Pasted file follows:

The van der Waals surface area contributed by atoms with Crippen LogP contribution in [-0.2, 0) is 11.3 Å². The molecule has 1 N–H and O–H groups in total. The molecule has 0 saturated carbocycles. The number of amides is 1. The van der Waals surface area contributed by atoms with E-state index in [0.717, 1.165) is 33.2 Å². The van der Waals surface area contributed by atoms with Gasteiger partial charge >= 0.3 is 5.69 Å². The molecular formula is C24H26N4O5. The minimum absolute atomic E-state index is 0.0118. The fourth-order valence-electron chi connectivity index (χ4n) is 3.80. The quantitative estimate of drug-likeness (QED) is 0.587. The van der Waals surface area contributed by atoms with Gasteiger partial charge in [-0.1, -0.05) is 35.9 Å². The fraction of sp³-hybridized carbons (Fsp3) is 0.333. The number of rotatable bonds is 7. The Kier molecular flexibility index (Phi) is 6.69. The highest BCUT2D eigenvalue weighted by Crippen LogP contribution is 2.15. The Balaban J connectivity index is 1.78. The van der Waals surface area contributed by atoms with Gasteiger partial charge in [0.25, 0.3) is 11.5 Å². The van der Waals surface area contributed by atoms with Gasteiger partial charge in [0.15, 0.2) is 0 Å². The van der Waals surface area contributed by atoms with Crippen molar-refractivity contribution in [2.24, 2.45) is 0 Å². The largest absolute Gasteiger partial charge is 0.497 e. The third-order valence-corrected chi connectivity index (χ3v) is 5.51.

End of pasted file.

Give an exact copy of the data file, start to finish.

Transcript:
The van der Waals surface area contributed by atoms with Crippen LogP contribution in [-0.2, 0) is 11.3 Å². The molecule has 1 N–H and O–H groups in total. The molecule has 0 saturated carbocycles. The number of amides is 1. The van der Waals surface area contributed by atoms with E-state index in [0.717, 1.165) is 33.2 Å². The van der Waals surface area contributed by atoms with Gasteiger partial charge >= 0.3 is 5.69 Å². The molecular formula is C24H26N4O5. The minimum absolute atomic E-state index is 0.0118. The fourth-order valence-electron chi connectivity index (χ4n) is 3.80. The quantitative estimate of drug-likeness (QED) is 0.587. The van der Waals surface area contributed by atoms with Gasteiger partial charge in [-0.1, -0.05) is 35.9 Å². The fraction of sp³-hybridized carbons (Fsp3) is 0.333. The number of rotatable bonds is 7. The Kier molecular flexibility index (Phi) is 6.69. The highest BCUT2D eigenvalue weighted by Crippen LogP contribution is 2.15. The Balaban J connectivity index is 1.78. The van der Waals surface area contributed by atoms with Gasteiger partial charge in [0.25, 0.3) is 11.5 Å². The van der Waals surface area contributed by atoms with Gasteiger partial charge in [0.15, 0.2) is 0 Å². The van der Waals surface area contributed by atoms with Crippen molar-refractivity contribution in [2.24, 2.45) is 0 Å². The largest absolute Gasteiger partial charge is 0.497 e. The third-order valence-corrected chi connectivity index (χ3v) is 5.51.